The Finnish American Heritage Center has announced its schedule of fall enrichment classes. Finnish One, Finnish Two, Beginning Five-String Kantele, and a class in historical archiving and recording oral histories will begin in late September and early October. Classes last eight-to-ten weeks, and cost 40-to-50 dollars. Participants may register at the first class session. Dates and details are posted in the Center’s press release below.
HANCOCK, Mich. — Finlandia University’s Finnish American Heritage Center has secured the talents of four local Finnish Americans to lead its fall 2014 community enrichment classes. This year’s slate includes two levels of Finnish language, a course on playing the 5-string kantele, and a class on how to conduct oral histories.
Finnish I is designed for people with little or no background in the Finnish language. The class meets for 10 weeks on Tuesday evenings at 5:30, beginning September 30. The instructor for this course is Dr. Hilary Virtanen, who has roots in Toivola and is now leading Finlandia University’s Finnish Studies program. Virtanen has taught in the FAHC’s enrichment program for several semesters now, and always tailors her classes based on the interests and skill levels of the students.
Finnish II, a class intended for folks with some Finnish language skill, will meet on Wednesdays at 6 p.m. for 8 weeks, with the first class on October 15. Highway Location native Randy Karpinen will be the instructor for the class; he is a recently retired U.S. Department of Defense employee who is proficient in not only Finnish, but also Russian and German. Having returned to the Copper Country and its strong Finnish connections only early this summer, Karpinen is eager to share his decades of language training.
In response to continued popular demand, Kay Seppala will offer a class in learning to play the 5-string kantele, sometimes referred to as the Finnish lap harp. Seppala is best known for her work with the children’s Finnish folk dance groups Kivajat and Loistavat, but has also generated regional interest in the kantele that resulted in the creation of the ensemble group Ilon Kaiku. This will be an 8-week class, meeting on Thursdays at 6 p.m., with the first class on October 2. The class is designed for people ages 13 and up, and no musical experience of any kind is necessary.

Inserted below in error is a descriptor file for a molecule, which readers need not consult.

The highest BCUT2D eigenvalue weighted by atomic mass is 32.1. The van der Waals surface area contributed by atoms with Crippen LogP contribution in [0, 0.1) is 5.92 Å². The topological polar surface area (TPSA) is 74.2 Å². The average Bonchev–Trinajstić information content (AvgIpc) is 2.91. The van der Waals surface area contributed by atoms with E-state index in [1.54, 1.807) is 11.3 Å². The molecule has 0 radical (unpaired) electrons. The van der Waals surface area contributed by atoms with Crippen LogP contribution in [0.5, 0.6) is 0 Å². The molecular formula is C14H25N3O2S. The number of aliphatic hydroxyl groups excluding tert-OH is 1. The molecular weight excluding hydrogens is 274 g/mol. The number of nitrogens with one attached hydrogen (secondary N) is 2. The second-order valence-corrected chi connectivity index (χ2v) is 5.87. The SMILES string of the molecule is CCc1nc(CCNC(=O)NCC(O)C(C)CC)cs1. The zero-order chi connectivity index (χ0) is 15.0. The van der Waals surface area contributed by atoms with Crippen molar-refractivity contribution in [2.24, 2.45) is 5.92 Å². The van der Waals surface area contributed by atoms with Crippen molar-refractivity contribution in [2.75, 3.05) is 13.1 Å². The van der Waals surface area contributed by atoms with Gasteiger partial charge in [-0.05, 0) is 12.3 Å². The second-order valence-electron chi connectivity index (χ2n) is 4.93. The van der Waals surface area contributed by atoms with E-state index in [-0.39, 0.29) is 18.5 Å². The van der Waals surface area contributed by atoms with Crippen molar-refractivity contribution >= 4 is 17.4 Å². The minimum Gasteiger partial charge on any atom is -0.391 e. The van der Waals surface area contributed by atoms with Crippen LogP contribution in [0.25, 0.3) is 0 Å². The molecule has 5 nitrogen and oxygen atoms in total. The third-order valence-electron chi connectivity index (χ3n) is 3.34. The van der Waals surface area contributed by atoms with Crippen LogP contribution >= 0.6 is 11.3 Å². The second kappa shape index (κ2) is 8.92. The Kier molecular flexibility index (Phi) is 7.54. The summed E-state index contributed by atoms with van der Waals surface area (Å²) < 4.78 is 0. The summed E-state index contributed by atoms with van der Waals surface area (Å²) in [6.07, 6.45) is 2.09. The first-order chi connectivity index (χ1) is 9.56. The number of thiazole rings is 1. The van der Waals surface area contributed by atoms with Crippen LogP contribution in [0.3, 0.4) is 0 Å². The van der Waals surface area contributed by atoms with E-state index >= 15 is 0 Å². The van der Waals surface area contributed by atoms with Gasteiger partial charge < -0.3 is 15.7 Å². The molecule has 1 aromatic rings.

And, also on Thursdays beginning October 2, FAHC archivist Joanna Chopp will empower students with not only the basic skills, but also the confidence necessary to conduct oral histories. “Those enrolled will quickly realize that this important part of history is not as intimidating as it seems and anyone can – and should – partake in this activity,” Chopp said. The class begins at 5:30 p.m. and will continue on Thursdays for 8 weeks.
All enrichment classes will meet for about one hour each evening. Registration for 10-week classes is $50, while 8-week classes are $40 per semester. Interested students can register on the first day of class.
As in years past, another aspect of community programming will be the FAHC’s monthly Nordic Film Series, with movies showing on the second Thursday of the month at 2 p.m. and 6 p.m. This is the 11th season for the Nordic Film Series, which will feature “Lapland Odyssey” on October 9 and “Oppipoika” on November 13. There will be no December film, and titles for January – April will be announced later.
Additionally, the Center will host regular Contra dance evenings, featuring local caller and MTU student Colin Hoekje, who has served as a caller for this easy-to-learn, family friendly dance style at large-scale events in Lower Michigan. The first of these dances is slated for October 1. No partner is necessary to take part, and the dance steps can be learned by anyone, regardless whether they have prior dance experience.
The FAHC’s community enrichment programming is aligned with the Center’s mission of preserving and promoting Finnish-American and Finnish culture in North America, and keeps with the roots of Finlandia University, which is the only existing institute of higher education in the U.S. founded by Finns. For additional information about any of the FAHC’s community offerings, call the Center at (906) 487-7549 or (906) 487-7302.